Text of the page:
And we not playing the “what color you are,” where you came from. 

CARLSON:  I‘m not even—I‘m not even suggesting that it‘s an ethnic or racial question.  I‘m merely suggesting there‘s a difference between being a victim of a natural disaster and being the victim of an organized campaign to kill you and your people...

COLE:  See, that‘s the point.

CARLSON:  ... which is of course, what the Holocaust was, and Katrina was something very different. 

COLE:  No.  That‘s the point that people want you all to believe. 


COLE:  This was not natural.  Katrina didn‘t do this.  Katrina didn‘t pull guns on us.  Katrina didn‘t deny us water and food.  Katrina didn‘t treat us like we were sub or nonhuman.  That‘s post-Katrina. 

CARLSON:  Huh.  But Katrina itself was not sent by the federal government. 

COLE:  Katrina knocked out—let me say something to you, baby.


COLE:  The week prior—the week prior to Katrina...

CARLSON:  All right.

COLE:  ... there was another threat of another hurricane.  They went through the whole gyration of evacuation.  As a matter of fact, there was conflict between two mayors, the Jefferson Parish. 

CARLSON:  Right. 

COLE:  And all these guys, because he didn‘t evacuate us. 

CARLSON:  Right. 

COLE:  And, you know—let‘s go beyond that.

CARLSON:  Well, I‘m...

COLE:  If you know a week in advance that you‘re expecting something. 

CARLSON:  Right. 

COLE:  No. 1...

CARLSON:  We‘re almost out of time here.


CARLSON:  So you‘ve got to boil it right down for me, I‘m afraid. 

COLE:  Let me put it to you this way.  Racism is alive and well. 

CARLSON:  Right. 

COLE:  Come to my house in New Orleans, and come spend a couple of days with us. 

CARLSON:  I‘d be happy to. 

COLE:  We clean and we clean.  We‘re eating gourmet, really, because we‘re eating fresh and healthy. 

CARLSON:  I believe that. 

COLE:  Sunday before my trip here. 

CARLSON:  Good.  Well...

COLE:  The guys...

CARLSON:  I‘m going to take you up on your claim that you‘re a great cook. 

COLE:  You promise?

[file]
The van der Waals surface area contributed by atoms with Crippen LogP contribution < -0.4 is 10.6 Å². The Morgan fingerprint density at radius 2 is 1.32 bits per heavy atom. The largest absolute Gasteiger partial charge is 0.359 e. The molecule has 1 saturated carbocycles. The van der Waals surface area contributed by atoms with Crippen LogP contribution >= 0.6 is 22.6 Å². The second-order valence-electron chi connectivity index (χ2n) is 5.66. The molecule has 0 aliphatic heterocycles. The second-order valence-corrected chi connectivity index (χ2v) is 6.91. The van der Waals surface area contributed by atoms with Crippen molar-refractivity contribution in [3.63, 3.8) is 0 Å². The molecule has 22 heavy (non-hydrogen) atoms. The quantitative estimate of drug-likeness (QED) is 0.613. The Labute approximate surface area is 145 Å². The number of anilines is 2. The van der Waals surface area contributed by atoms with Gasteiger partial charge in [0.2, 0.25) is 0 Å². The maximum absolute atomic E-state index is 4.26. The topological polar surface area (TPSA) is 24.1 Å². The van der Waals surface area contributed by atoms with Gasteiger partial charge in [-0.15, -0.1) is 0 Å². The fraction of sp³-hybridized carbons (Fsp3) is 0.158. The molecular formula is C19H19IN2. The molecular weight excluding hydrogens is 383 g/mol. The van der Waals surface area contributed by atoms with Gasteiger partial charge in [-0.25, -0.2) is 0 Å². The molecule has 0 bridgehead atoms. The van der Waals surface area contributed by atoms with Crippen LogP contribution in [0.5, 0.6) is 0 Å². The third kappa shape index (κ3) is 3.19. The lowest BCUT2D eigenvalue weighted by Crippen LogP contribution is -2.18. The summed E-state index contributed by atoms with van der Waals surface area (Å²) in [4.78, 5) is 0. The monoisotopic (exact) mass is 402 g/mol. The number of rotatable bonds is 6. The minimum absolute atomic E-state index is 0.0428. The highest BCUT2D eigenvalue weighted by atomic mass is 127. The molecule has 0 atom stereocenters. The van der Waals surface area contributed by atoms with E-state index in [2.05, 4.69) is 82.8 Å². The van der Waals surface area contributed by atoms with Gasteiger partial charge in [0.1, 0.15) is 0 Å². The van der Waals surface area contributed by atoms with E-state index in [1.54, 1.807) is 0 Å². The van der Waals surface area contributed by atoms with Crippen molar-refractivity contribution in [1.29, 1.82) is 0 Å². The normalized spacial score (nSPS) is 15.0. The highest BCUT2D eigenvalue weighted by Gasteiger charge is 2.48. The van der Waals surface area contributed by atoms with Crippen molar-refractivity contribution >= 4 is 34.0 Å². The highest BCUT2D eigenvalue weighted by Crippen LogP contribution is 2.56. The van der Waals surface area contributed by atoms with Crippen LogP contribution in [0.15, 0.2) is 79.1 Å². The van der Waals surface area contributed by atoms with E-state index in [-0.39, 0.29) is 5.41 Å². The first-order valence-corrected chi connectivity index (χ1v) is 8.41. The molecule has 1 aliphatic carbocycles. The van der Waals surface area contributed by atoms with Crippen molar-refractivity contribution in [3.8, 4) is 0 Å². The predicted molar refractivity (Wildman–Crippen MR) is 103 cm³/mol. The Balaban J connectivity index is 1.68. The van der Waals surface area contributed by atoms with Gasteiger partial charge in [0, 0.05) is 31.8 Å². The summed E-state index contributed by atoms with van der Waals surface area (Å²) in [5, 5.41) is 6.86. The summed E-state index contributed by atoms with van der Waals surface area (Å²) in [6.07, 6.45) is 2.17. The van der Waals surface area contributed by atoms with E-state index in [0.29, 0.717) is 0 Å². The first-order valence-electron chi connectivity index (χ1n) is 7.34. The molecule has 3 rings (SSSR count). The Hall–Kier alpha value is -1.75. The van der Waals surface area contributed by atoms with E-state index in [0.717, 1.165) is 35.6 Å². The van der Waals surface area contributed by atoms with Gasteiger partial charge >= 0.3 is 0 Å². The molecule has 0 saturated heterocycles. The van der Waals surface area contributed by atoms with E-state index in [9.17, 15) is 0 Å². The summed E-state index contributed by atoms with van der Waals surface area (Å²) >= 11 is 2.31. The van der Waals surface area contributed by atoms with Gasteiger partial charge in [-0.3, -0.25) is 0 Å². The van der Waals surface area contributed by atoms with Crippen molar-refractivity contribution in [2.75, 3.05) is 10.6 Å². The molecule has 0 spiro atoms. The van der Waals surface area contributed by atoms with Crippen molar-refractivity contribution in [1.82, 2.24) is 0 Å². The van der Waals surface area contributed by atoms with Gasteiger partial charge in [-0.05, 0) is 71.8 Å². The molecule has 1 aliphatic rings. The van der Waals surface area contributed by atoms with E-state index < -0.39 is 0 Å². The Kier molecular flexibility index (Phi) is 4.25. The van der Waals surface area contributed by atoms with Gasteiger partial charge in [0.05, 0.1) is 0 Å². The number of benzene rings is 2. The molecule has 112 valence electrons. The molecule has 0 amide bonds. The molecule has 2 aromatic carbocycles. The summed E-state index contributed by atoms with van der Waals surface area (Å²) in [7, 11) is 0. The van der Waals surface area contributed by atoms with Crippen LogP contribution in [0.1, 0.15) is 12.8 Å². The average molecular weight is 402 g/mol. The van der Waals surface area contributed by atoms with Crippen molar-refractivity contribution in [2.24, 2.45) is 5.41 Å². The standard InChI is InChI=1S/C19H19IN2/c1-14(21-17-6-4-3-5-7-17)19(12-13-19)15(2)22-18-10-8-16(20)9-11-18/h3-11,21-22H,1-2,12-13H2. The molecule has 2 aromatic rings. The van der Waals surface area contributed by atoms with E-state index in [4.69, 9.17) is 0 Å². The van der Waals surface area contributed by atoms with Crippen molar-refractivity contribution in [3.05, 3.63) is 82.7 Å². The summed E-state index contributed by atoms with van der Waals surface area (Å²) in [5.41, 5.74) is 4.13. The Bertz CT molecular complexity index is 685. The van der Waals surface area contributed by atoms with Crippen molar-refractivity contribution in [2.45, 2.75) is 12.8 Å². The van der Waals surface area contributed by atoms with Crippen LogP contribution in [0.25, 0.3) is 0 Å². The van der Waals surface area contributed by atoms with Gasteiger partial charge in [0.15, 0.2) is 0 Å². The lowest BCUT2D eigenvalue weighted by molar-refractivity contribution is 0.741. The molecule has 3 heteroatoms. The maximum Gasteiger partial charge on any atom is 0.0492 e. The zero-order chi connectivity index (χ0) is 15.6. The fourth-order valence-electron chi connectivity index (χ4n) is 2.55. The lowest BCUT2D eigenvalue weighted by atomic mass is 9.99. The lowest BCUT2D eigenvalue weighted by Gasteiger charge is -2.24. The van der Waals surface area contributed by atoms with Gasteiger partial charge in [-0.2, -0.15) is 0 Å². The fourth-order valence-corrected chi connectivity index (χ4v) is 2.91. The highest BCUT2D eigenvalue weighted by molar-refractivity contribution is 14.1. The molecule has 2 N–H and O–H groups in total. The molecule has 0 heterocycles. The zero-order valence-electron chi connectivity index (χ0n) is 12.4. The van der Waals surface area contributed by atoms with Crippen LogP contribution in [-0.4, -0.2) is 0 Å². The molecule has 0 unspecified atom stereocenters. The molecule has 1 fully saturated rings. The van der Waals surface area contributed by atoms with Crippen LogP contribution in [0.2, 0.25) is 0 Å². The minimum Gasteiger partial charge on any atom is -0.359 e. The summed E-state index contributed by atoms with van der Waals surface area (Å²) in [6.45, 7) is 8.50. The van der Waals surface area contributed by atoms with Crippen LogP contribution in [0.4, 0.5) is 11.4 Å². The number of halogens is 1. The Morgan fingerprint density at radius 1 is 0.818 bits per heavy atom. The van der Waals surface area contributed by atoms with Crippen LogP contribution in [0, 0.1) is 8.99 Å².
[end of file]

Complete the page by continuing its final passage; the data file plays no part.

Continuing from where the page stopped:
CARLSON:  Actually, I do promise. 

COLE:  All right.  You‘re on public television. 

CARLSON:  Next time I‘m there. 

COLE:  Thanks. 

CARLSON:  Dyan French Cole, a.k.a., Mama D.  We appreciate it. 

COLE:  God bless you. 

CARLSON:  Still to come, have Americans mastered the art of selling evil?  You‘ll meet one man who says unequivocally yes when THE SITUATION comes back.


CARLSON:  Welcome back. 

There is no question that America‘s society is changing faster than most adults are comfortable with.  Even parents who consider themselves pretty liberal stand back in horror as their kids decide which parts of their bodies to pierce next and how many sex partners at one time is just too many. 

My next guest says these changes are by design, the result of a sinister marketing scheme you might not even be aware of.  David Kupelian is the author of “The Marketing of Evil: How Radicals, Elitists, and Pseudo-Experts Sell us Corruption Disguised as Freedom.” 

He joins us live from Washington, D.C., tonight.  David Kupelian, thanks a lot for coming on. 

DAVID KUPELIAN, AUTHOR, “THE MARKETING OF EVIL”:  Hey, Tucker, good to be with you. 

CARLSON:  So give me three very quick examples of evil being marketed to us that we‘re not aware of. 

KUPELIAN:  Three examples.  OK.  Abortion.  Abortion is basically an issue where one side is based completely on lies and fabrications, going way back to the beginning of the 1960‘s, and continuing until today. 

CARLSON:  Which side is that?

KUPELIAN:  The pro-choice side instituted abortion by fabricating the most outrageous lies, that 5,000 to 10,000 women were dying every year, which did not happen.  And to this day, they are...

CARLSON:  Of back-alley abortions? 

KUPELIAN:  It was all a lie, Tucker, the whole thing about the back-alley abortions.  We had to legalize abortion to save these 5,000 to 10,000 women every year who were dying, which is a pretty strong argument.  The fact is, it never happened. 

CARLSON:  How do you know that? 

KUPELIAN:  Because, in the year 1972, which was—that was the last full year before Roe vs. Wade. 

CARLSON:  Right.